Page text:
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The Jalali calendar, also referred to as Malikshahi and Maliki,[1] is a solar calendar compiled during the reign of Jalaluddin Malik-Shah I, the Sultan of the Seljuk Empire (1072–1092 CE), by the order of Grand Vizier Nizam al-Mulk, using observations made in the cities of Isfahan (the capital of the Seljuks), Rey, and Nishapur. Variants of the Jalali calendar are still in use today in Iran and Afghanistan. In Iran, the Persian names of the zodiac are used, while in Afghanistan the original Arabic names are used.[citation needed] The Jalali calendar gains approximately 1 day on the Julian calendar every 128 years.[citation needed]

The tropical Jalali calendar (Persian: گاه‌شماری جلالی or تقویم جلالی), which inherited some aspects from the Yazdgerdi calendar, was adopted on 15 March 1079 by the Sultan, based on the recommendations of a committee of astronomers, including Omar Khayyam,[2] at the imperial observatory in the capital city of Isfahan.[3] It was Khayyam who positioned Isfahan as the prime meridian, otherwise known as the nasf.[4] Month computations were based on solar transits through the zodiac, and it remained in use for eight centuries. The need for a revised calendar arose from the inconsistencies and seasonal drift in the prior Islamic calendar due to the use of lunar cycles instead of solar; a lunar year consisted of 354 days. While acceptable to a desert nomadic people, this proved to be unworkable for settled, agricultural peoples. The Iranian calendar is one of several non-lunar calendars adopted by settled Muslims for agricultural purposes (others include the Coptic calendar, the Julian calendar, and the Semitic calendars of the Near East). The adoption, however, of the Persian year would not have brought complete stability into the calendar because the Persian year's beginning was aligned with the collection of taxes and payment of pensions.[5] Sultan Jalal commissioned the task in 1073. Its work was completed well before the Sultan's death in 1092, after which the observatory would be abandoned.[3]

The year was computed from the March equinox (Nowruz), and each month was determined by the transit of the sun into the corresponding zodiac region, a system that incorporated improvements on the fourth-century-CE Indian system of the Surya Siddhanta (Surya=solar, Siddhanta=analysis), also the basis of most Hindu calendars. Though there is little information about the social and cultural details of the solar calendars which were used in the Persian territory in later centuries up to the invention of the Jalālī Calendar, we know that the Persian solar calendars suffered a degree of disorganization due to the lack of official supervision.[6] Since the solar transit times can have 24-hour variations, the length of the months vary slightly in different years (each month can be between 29 and 32 days). For example, the months in the two last years of the Jalali calendar had:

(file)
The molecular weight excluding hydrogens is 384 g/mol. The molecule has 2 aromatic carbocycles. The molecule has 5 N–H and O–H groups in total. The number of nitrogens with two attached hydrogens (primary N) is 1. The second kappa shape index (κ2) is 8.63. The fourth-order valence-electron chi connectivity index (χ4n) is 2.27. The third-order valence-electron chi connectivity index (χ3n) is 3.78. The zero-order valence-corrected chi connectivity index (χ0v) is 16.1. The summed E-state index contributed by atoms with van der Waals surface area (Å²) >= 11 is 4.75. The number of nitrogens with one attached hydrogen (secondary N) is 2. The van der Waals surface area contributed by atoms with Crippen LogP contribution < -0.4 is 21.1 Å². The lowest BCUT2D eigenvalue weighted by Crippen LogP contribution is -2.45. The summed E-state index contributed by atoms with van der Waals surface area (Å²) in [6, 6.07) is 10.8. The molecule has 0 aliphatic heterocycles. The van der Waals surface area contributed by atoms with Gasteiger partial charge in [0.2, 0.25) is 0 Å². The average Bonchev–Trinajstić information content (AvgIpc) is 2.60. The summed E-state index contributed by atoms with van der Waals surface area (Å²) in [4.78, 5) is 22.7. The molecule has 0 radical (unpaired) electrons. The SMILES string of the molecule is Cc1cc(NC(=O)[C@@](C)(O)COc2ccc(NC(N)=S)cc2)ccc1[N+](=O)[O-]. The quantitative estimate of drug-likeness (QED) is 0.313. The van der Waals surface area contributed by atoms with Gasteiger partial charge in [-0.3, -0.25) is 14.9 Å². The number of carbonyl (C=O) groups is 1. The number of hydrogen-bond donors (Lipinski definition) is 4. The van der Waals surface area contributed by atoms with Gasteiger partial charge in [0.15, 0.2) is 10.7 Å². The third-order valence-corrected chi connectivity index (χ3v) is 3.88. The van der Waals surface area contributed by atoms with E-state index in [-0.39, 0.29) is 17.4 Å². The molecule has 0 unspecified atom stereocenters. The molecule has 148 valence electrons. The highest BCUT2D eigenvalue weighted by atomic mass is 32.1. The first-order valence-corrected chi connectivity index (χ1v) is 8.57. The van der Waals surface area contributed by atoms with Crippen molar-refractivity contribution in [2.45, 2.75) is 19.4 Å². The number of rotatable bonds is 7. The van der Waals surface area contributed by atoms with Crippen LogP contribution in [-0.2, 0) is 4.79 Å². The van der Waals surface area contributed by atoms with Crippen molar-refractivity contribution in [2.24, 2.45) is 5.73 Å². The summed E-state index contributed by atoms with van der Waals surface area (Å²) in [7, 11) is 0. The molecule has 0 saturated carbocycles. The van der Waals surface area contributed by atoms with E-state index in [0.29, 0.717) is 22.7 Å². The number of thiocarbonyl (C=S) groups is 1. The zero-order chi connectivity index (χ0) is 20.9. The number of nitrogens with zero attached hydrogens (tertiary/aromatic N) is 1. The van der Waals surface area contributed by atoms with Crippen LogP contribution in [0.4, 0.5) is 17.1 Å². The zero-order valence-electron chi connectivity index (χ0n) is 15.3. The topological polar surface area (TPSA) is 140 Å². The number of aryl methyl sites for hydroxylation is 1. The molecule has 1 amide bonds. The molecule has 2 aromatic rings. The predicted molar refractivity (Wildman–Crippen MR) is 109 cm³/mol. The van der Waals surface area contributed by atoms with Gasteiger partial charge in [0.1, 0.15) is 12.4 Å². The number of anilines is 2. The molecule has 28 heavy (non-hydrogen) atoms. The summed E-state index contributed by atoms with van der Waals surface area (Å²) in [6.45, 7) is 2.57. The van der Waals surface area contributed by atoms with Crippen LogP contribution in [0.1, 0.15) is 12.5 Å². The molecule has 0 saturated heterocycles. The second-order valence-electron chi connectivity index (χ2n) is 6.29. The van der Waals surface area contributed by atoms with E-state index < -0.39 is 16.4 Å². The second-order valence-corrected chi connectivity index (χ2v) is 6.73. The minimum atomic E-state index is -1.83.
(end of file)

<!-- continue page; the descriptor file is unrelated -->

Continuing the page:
Because months were computed based on precise times of solar transit between zodiacal regions, seasonal drift never exceeded one day, and also there was no need for a leap year in the Jalali calendar. However, this calendar was very difficult to compute; it required full ephemeris computations and actual observations to determine the apparent movement of the Sun.

Some claim that simplifications introduced in the intervening years may have introduced a system with eight leap days in every cycle of 33 years. (Different rules, such as the 2820-year cycle, have also been attributed to Khayyam.) However, the original Jalali calendar based on observations (or predictions) of solar transit would not have needed either leap years or seasonal adjustments.

Owing to the variations in month lengths, and also the difficulty in computing the calendar itself, the Iranian calendar was modified to simplify these aspects in 1925 (1304 AP), resulting in the Solar Hijri calendar.[citation needed]


  1. ^ Stern, Sacha (2021). Calendars in the Making: the Origins of Calendars from the Roman Empire to the Later Middle Ages (1st ed.). Brill. p. 210. ISBN 9789004459632.
  2. ^ Edward Sell (1907). The Faith of Islám (3rd ed.). p. 139.
  3. ^ a b "Omar Khayyam". The MacTutor History of Mathematics archive. July 1999. Retrieved 2020-03-25.
  4. ^ Amanat, Abbas (2017). Iran: A Modern History. Yale University Press. pp. 76–125.
  5. ^ Taqizadeh, S. H. (1939). "Various Eras and Calendars used in the Countries of Islam (Continued)". Bulletin of the School of Oriental Studies, University of London. 10 (1): 107–132. ISSN 1356-1898.
  6. ^ "The Jalālī Calendar: the enigma of its radix date".

See also